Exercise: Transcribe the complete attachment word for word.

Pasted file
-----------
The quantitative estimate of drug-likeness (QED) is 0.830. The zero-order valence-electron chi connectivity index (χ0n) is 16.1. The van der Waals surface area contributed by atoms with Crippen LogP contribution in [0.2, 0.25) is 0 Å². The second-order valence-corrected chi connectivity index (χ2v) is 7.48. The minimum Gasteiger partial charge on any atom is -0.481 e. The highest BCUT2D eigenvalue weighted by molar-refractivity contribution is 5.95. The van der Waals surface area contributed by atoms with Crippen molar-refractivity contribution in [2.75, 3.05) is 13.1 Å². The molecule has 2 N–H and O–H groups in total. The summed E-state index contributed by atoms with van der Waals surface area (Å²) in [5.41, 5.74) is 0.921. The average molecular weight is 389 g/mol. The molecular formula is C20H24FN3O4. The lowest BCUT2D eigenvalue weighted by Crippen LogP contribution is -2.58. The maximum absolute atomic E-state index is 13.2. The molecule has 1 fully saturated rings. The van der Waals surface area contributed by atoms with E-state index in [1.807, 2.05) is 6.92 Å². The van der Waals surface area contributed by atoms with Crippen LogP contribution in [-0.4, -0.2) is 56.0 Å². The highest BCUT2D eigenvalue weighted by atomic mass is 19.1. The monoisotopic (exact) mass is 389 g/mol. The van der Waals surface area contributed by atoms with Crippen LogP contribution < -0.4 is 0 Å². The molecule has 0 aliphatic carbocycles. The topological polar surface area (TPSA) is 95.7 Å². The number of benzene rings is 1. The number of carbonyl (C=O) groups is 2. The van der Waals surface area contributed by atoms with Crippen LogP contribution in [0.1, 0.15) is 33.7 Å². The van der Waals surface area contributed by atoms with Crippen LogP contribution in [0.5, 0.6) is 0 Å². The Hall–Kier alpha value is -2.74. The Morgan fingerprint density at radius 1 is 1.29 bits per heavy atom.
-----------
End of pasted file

The quantitative estimate of drug-likeness (QED) is 0.830. The zero-order valence-electron chi connectivity index (χ0n) is 16.1. The van der Waals surface area contributed by atoms with Crippen LogP contribution in [0.2, 0.25) is 0 Å². The second-order valence-corrected chi connectivity index (χ2v) is 7.48. The minimum Gasteiger partial charge on any atom is -0.481 e. The highest BCUT2D eigenvalue weighted by molar-refractivity contribution is 5.95. The van der Waals surface area contributed by atoms with Crippen molar-refractivity contribution in [2.75, 3.05) is 13.1 Å². The molecule has 2 N–H and O–H groups in total. The summed E-state index contributed by atoms with van der Waals surface area (Å²) in [5.41, 5.74) is 0.921. The average molecular weight is 389 g/mol. The molecular formula is C20H24FN3O4. The lowest BCUT2D eigenvalue weighted by Crippen LogP contribution is -2.58. The maximum absolute atomic E-state index is 13.2. The molecule has 1 fully saturated rings. The van der Waals surface area contributed by atoms with E-state index in [1.807, 2.05) is 6.92 Å². The van der Waals surface area contributed by atoms with Crippen LogP contribution in [-0.4, -0.2) is 56.0 Å². The highest BCUT2D eigenvalue weighted by atomic mass is 19.1. The monoisotopic (exact) mass is 389 g/mol. The van der Waals surface area contributed by atoms with Crippen LogP contribution < -0.4 is 0 Å². The molecule has 0 aliphatic carbocycles. The topological polar surface area (TPSA) is 95.7 Å². The number of benzene rings is 1. The number of carbonyl (C=O) groups is 2. The van der Waals surface area contributed by atoms with Crippen LogP contribution in [0.1, 0.15) is 33.7 Å². The van der Waals surface area contributed by atoms with Crippen LogP contribution in [0.5, 0.6) is 0 Å². The Hall–Kier alpha value is -2.74. The Morgan fingerprint density at radius 1 is 1.29 bits per heavy atom.